I could use your help with something. I have a film in this year’s Star Wars Fan Movie Challenge. (I admit it, I’m a huge nerd.) It’s called “Bad Day For Vader”, and I’d love it if you voted for it. It’s only a minute long so that part ain’t hard, but you may have to register on atom first – not sure. You should be done in a couple minutes regardless.
Those of you with weblogs, newspapers, megaphones and/or skywriting businesses, I’d also appreciate your help spreading the word.
Voting stops at noon on friday, so if you could, make haste!
Ooo, my robot heart just throbbed a little at this: “Showcasing the talents of some of our favourite artists from Toronto (and one from Sweden), over 20 illustrators, painters, sculptors, graphic designers, photographers and a blacksmith have produced a stunning array of work with LONELYROBOTS as the theme.”
My copywriting mind went immediately to how police state/patronizing this sounds, and how it could be rewritten to sound less so. “This audio track violates copyright laws, so it has been disabled” seems slightly better, but there’s no way around it seeming like a dick move by YouTube. Because it is. A better mechanism might be to disable copyright-breaking works* only once they breach a certain viewership, say 100,000 views. This video has only 450 views – why bother messing with that?
*At that point, it seems like everyone is better served if an ad-revenue sharing deal is worked out, and the work kept intact.
I love the feel of this camera in the hands. I love old school film cameras with all their manual doohickeys and I don’t like bad digital compacts with all the navigating poorly-laid-out on-screen menus. This thing has got old school buttons and levers, and where you need to go into menus, they are very well designed. The flip-out LCD is from heaven. Only thing I don’t like is the absence of focus marks on the lens. Still getting used to manual focusing with this bastard – the autofocus is good, so I’m not complaining too much.
It takes a bit to get used to the video. I got into the stills part right away. As I mentioned I have plenty of experience with shooting stills, and so I saw the improvements a camera like this makes possible right away.
On the video capture side I have few skills, other than general knowledge of photography (well, plus a wealth of skills in post, but that’s anoher matter). Also, this camera’s advantages in cinematography are tricky to unlock.
The post workflow is one thing. For me, it actually takes longer to get my tapeless footage off this camera than it did with tape. That’s because you have to convert at least once from AVCHD -> ProRes if you want Final Cut to be able to digest it (here’s one video task that may actually be better on windows systems). You need to convert again if you want to remove the 30i wrapper from your 24p footage. You can shoot slomo since the camera has a 60p mode, but that involves some trickery again.
Capture has its own challenges. I certainly saw the AVCHD ‘mud’ (compression junk as a result of the codec breaking down) that happens with fast pans. This is disappointing to say the least, and hopefully panasonic can address it in a firmware update, perhaps by upping the bit rate.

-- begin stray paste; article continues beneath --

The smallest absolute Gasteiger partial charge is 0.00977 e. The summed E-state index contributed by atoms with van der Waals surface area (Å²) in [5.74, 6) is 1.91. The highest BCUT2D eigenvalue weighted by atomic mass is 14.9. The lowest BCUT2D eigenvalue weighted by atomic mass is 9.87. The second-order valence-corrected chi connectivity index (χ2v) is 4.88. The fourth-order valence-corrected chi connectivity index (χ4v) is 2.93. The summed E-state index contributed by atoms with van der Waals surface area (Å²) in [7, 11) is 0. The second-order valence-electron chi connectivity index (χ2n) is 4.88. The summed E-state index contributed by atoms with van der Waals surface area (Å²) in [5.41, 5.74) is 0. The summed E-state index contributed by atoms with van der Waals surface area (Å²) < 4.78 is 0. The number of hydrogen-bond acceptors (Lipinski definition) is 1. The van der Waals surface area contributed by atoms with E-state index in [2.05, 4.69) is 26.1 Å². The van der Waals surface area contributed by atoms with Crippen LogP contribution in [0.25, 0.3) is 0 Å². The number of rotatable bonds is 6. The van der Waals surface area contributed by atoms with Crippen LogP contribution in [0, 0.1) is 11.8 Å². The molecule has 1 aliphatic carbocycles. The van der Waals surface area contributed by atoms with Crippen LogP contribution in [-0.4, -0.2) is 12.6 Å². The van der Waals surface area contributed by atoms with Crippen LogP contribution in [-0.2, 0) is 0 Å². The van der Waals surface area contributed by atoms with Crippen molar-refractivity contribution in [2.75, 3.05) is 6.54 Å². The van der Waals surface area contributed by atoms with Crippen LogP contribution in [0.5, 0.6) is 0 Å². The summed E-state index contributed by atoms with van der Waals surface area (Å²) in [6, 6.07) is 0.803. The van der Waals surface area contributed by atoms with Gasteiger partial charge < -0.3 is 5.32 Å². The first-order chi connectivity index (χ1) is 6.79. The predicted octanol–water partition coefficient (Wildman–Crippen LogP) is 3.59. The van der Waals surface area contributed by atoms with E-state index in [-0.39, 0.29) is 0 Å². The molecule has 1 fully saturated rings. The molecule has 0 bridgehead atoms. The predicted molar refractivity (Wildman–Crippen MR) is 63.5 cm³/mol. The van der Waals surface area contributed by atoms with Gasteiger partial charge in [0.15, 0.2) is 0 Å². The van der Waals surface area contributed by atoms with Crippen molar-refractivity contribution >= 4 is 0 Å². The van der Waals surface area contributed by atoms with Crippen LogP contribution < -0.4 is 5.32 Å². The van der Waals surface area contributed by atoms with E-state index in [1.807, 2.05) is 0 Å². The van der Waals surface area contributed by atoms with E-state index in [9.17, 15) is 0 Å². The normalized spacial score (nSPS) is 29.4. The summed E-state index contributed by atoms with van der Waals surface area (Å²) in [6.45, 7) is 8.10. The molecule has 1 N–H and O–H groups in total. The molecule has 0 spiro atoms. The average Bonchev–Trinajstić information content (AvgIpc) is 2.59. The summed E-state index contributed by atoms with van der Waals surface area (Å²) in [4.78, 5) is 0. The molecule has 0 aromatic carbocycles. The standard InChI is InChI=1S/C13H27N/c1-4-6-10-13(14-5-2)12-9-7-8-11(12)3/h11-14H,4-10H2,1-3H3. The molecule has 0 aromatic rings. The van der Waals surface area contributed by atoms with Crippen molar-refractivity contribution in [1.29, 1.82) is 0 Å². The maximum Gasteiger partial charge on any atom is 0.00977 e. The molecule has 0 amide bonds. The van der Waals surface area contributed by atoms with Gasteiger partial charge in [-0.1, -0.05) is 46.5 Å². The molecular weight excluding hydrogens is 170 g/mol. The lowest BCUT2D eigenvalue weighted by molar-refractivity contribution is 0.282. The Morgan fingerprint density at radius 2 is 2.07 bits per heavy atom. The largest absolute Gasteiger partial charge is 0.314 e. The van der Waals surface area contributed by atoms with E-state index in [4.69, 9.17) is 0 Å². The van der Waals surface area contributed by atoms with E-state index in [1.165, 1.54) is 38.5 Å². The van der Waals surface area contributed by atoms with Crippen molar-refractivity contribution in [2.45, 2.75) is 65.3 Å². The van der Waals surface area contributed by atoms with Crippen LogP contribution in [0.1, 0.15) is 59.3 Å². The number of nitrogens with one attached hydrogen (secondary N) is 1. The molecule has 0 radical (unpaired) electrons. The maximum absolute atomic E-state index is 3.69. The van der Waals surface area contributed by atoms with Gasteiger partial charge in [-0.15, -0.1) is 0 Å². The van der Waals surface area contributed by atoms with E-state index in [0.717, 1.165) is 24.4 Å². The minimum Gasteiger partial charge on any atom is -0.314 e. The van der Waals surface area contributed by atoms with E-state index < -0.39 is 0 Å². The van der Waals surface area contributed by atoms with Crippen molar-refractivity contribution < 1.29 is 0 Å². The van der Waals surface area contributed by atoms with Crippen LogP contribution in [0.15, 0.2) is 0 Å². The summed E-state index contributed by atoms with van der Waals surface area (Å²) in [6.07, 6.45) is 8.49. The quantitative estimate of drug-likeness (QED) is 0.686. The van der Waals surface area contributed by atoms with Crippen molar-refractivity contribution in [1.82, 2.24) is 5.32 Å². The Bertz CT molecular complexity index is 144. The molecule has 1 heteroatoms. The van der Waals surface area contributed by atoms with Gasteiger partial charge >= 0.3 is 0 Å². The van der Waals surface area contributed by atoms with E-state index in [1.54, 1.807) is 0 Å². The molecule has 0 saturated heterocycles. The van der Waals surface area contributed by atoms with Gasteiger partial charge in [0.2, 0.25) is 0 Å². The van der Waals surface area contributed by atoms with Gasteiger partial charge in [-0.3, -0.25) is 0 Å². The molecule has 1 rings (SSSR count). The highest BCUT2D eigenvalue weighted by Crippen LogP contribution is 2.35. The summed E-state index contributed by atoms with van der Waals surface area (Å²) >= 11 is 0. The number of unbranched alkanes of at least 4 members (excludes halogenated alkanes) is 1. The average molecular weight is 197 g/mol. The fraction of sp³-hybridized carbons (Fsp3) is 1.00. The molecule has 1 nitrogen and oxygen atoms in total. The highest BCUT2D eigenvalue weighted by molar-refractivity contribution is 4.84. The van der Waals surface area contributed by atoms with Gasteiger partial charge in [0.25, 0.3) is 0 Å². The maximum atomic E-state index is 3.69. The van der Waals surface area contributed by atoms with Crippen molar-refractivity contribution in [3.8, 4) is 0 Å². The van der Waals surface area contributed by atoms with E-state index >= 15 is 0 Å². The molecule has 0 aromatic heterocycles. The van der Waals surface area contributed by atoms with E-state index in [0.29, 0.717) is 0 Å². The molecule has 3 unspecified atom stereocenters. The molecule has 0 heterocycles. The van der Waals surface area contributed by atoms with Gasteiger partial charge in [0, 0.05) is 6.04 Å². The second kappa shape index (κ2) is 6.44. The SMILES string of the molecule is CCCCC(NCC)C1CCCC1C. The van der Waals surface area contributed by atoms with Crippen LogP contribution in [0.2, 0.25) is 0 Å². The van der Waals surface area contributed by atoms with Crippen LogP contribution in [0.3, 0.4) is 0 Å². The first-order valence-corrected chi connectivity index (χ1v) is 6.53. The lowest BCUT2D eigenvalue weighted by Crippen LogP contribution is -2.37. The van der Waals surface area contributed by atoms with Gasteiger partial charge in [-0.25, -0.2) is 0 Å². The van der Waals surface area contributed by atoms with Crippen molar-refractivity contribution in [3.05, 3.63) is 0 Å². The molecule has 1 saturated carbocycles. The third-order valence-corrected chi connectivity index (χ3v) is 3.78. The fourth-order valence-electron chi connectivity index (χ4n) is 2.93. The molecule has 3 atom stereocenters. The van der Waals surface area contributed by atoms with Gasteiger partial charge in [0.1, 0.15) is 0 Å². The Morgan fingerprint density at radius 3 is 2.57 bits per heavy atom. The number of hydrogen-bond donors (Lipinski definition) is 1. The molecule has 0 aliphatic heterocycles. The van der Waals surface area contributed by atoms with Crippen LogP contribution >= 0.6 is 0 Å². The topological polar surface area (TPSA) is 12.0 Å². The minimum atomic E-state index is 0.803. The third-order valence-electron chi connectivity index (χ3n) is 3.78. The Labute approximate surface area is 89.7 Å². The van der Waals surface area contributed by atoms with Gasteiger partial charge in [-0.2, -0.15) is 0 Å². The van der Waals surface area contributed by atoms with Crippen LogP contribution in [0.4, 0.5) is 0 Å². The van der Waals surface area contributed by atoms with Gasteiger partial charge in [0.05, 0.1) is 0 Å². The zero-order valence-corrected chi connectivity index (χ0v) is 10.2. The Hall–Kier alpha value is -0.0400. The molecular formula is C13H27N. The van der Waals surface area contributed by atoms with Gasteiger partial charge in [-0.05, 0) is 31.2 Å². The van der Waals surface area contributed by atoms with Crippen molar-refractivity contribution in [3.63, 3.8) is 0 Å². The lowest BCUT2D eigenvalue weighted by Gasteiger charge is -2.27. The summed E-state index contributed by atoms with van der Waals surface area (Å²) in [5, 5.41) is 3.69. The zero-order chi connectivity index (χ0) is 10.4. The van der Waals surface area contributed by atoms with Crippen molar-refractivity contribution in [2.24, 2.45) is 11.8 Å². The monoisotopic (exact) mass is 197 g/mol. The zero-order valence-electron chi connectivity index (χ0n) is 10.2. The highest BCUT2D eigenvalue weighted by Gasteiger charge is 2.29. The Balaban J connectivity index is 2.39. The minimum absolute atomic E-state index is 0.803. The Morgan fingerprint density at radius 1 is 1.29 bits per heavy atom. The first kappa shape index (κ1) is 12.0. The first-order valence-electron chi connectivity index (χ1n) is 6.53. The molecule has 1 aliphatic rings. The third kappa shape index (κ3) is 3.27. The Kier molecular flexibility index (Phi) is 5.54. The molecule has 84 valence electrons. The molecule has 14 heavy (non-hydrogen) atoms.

I personally needed to get a ND filter for daylight shooting; if you’re looking for ‘film look’ bokeh, you want some filters going. Once I had that I got better-looking footage.
Finally, camera shake is an issue in something this small. It’s okay if you’re shooting slomo. But if not, you either want to stay wide or get some means to stabilize this badboy. I had okay luck with the camera on my lap or otherwise propped against something, but i’m also looking into either a shoulder brace or steadicam-y type thing, and there are many options that I’m still shopping around for.
Once you figure out some of these things, you can get some excellent results. Here’s two vids of test footage. (You can’t watch them in HD through these embeds, so perhaps click through to the vimeo pages.) Here’s an early, not great one:
I’m happy with the footage on our back patio (the girls chatting), but little else. That footage looks great because the camera’s stabilized, I’m able to get some bokeh, in part because it’s not too bright. The footage on queen street in direct sunlight is pre-ND filter and so the aperture is closed down, meaning there’s too much DOF. A lot of it was too shaky to use, too.
Here’s a later vid, with footage from Pride last sunday:
As you can see, the slomo works great. It smooths out the camera jitter awesomely. Also, I had the ND filter by then, and it was cloudy, so backgrounds are all pretty n’ soft. I look at some of these shots, and think I shouldn’t be able to get them, the camera being so cheap, and me being nearly unskilled.
The other nice thing is how people deal with the camera. It’s small and has the body of an SLR. I think at the AlternaQueer tent people thought I was a news photographer. And out on the street there were so many cameras I was more or less invisible. Because of the massive proliferation of cameras these days, the incredible 280mm zoom this thing can do, and the appearance of the camera’s body, I found myself able to go pretty much anywhere and take pics of anything with no problems. That was a nice surprise.
Anyway, I hope to shoot a few more tests this week as there are still things to figure out and questions to answer. Dealing with sound is one of them.